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Author Topic: Thoughts on Guilds/Sects  (Read 625 times)

AceSV

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Thoughts on Guilds/Sects
« on: November 16, 2016, 12:49:01 pm »

I was looking over the Development page and I was intrigued by the idea of Sects/Guilds, mostly Guilds, and I wanted to add my thoughts. 

My understanding of the guild system is that if your fortress has a decent number of dwarves that have a certain skill level at a certain profession, they will form a guild and coordinate with each other.  Let's say for example, that the profession in question is Mining, the certain skill level is Legendary 1, and the decent number is 3.  So once your Fortress reaches a level where it has at least 3 Legendary 1 Miners, they will form a Mining Guild.  Different professions like Planters might have different requirements, like needing more members with lower skill levels. 

I mainly imagine the guilds in an adversarial role, something to give the player more to do and have more Fun.  The player has to appease the guild members or bribe the guild leader in order to assure their cooperation. 

Guilds could make demands on the player and go on strikes if their demands are not met.  For example, the Mining Guild might demand a cabinet for all guild members, and refuse to do any mining jobs until their demands are met.  The player might be able to bribe or threaten the guild leader into submission if they make demands that are unreasonable.  How to do that would be tricky since there's not really a way to interact with an individual dwarf.  One thought is that you might be presented with two demands, one that would appease the guild and one that would bribe the leader, for example, the Mining guild might demand a cabinet and chest for every member of the guild, or a tin cabinet and tin chest to bribe the leader (imagining in this case that tin is the leader's favorite metal)  Or, it might be more Fun to arrange mysterious accidents or send in the Captain of the Guard to arrest dwarves that are striking.  Ideally this would "scare" the dwarves into submission, with sufficiently brave dwarves unaffected.  Besides striking, guilds might simply reduce output based on quotas, like carpenters make no more than 5 items a week, until their demands are met.  Quotas might also be a means of appeasement, like if working constantly makes dwarves unhappy, making quotas could allow them to visit the tavern and temple.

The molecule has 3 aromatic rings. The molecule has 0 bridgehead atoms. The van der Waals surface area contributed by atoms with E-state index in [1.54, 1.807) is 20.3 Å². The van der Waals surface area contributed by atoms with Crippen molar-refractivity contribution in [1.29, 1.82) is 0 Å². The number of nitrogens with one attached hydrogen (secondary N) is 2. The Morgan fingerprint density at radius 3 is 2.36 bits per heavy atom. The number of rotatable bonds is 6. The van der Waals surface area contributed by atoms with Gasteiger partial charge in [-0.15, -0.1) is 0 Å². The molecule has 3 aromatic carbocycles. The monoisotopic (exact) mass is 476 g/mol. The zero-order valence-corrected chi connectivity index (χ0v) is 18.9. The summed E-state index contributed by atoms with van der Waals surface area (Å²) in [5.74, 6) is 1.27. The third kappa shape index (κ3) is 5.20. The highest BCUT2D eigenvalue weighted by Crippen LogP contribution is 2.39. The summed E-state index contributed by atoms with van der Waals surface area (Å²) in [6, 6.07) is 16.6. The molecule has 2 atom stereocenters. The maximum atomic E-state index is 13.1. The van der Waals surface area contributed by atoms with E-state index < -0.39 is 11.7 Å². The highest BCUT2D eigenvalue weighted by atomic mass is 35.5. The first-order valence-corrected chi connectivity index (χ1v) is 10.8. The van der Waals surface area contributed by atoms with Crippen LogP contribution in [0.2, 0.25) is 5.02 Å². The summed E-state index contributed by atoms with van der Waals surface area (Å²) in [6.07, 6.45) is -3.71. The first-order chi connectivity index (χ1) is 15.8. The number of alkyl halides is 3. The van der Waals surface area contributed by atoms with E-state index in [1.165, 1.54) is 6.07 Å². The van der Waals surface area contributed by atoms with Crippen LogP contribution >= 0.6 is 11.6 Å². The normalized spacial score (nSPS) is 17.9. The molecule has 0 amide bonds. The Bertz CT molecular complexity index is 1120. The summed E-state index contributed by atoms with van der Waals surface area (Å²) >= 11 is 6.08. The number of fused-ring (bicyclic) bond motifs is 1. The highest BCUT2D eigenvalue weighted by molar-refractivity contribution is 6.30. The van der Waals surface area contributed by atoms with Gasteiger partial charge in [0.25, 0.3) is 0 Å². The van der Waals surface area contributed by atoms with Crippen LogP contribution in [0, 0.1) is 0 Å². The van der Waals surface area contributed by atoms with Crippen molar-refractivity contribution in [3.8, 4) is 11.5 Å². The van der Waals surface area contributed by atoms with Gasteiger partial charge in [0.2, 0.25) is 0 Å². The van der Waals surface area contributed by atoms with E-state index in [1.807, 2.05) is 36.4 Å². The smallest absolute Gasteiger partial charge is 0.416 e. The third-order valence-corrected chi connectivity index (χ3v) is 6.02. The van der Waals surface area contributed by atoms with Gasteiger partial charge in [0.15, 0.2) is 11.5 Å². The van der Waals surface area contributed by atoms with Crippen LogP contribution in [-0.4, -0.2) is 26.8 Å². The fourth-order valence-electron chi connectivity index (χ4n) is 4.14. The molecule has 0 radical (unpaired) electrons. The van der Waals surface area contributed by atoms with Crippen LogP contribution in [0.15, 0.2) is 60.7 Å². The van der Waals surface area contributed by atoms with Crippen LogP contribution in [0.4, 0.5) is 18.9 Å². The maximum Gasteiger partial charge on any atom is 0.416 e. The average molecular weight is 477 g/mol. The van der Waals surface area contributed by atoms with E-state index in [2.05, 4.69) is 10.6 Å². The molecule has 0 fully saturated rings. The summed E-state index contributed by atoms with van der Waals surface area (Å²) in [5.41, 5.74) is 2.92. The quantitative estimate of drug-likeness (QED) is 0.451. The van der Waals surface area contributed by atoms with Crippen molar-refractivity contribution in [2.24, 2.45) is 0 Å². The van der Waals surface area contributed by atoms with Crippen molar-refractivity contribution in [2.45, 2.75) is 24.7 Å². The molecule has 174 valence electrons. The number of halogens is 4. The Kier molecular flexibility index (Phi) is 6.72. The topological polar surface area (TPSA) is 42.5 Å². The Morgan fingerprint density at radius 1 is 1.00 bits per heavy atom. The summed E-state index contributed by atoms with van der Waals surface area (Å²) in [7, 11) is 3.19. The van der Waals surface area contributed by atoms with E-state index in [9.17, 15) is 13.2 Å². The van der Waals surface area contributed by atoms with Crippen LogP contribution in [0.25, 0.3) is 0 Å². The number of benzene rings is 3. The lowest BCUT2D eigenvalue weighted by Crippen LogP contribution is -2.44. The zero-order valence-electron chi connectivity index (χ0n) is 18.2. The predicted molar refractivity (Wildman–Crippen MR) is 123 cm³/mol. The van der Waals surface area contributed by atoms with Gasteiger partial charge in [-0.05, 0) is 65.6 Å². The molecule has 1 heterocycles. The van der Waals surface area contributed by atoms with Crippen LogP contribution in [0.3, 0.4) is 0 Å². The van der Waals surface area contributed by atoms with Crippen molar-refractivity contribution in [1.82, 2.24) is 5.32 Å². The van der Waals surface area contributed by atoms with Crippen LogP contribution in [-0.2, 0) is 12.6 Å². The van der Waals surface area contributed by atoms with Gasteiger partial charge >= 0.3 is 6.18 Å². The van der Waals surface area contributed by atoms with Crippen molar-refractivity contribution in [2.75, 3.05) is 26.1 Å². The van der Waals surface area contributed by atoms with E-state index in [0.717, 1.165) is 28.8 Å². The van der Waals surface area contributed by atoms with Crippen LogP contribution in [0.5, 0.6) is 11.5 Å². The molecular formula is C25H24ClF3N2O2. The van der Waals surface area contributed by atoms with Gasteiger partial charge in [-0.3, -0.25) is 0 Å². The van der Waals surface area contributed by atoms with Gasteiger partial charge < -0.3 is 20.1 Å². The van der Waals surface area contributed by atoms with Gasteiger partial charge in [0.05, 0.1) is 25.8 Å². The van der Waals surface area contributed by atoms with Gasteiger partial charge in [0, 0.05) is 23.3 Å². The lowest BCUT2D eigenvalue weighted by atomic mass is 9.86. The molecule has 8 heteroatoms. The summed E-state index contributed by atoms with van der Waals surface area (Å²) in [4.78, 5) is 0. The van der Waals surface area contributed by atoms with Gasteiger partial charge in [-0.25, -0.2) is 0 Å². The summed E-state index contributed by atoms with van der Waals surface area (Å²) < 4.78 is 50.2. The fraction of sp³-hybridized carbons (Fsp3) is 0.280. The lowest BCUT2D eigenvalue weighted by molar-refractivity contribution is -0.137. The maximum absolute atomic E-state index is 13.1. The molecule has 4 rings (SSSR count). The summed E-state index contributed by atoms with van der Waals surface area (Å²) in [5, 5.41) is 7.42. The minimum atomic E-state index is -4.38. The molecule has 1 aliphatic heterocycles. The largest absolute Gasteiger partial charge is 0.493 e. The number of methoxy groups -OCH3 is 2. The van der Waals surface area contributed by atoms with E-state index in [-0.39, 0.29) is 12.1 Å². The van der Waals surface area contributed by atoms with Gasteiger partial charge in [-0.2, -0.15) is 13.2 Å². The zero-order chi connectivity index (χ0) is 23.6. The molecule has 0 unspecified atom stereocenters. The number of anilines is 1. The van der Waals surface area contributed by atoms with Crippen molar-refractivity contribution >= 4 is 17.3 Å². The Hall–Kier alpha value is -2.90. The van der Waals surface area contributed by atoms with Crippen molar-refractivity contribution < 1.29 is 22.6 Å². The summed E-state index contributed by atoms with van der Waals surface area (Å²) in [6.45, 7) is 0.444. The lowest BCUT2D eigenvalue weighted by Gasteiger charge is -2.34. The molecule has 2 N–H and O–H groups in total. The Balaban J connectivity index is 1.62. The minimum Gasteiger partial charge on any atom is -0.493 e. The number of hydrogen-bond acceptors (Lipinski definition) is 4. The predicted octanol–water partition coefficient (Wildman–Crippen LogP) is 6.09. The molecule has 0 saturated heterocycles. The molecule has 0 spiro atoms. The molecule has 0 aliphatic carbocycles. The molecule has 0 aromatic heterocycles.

Seems to me that the guilds should be able to elect their own leader, like the mayor, without player involvement.  I would imagine that the election would be based on interpersonal skills, like the mayor, but guilds might also consider skill level at the profession or physical traits that improve the potential at the profession.  So for example, the Mining Guild might elect a Legendary 5 miner with weak interpersonal skills over a Legendary 2 miner with stronger interpersonal skills. 

Guilds might be able to demand a Guild Hall meeting area, or take over an existing meeting area for themselves if the player does not provide them with one.  Guilds might demand quality improvements to their guild hall, like more tables, more space, higher value, or demand entertainers or drink servers.  Non-guild dwarves that damage a guild hall, or even enter one, might earn the wrath of the guild. 

Another thought is that the guild not only deals with the player, but with other dwarves.  For example, if the Mining Guild goes on strike, it might not be up to the player to interact with the guild itself, but up to the mayor and guard captain to deal with them.  If the Brewers Guild refuses to produce booze, a skilled mayor might be able to convince them to stop the strike, or a particularly intimidating guard captain might be able to threaten them back into action.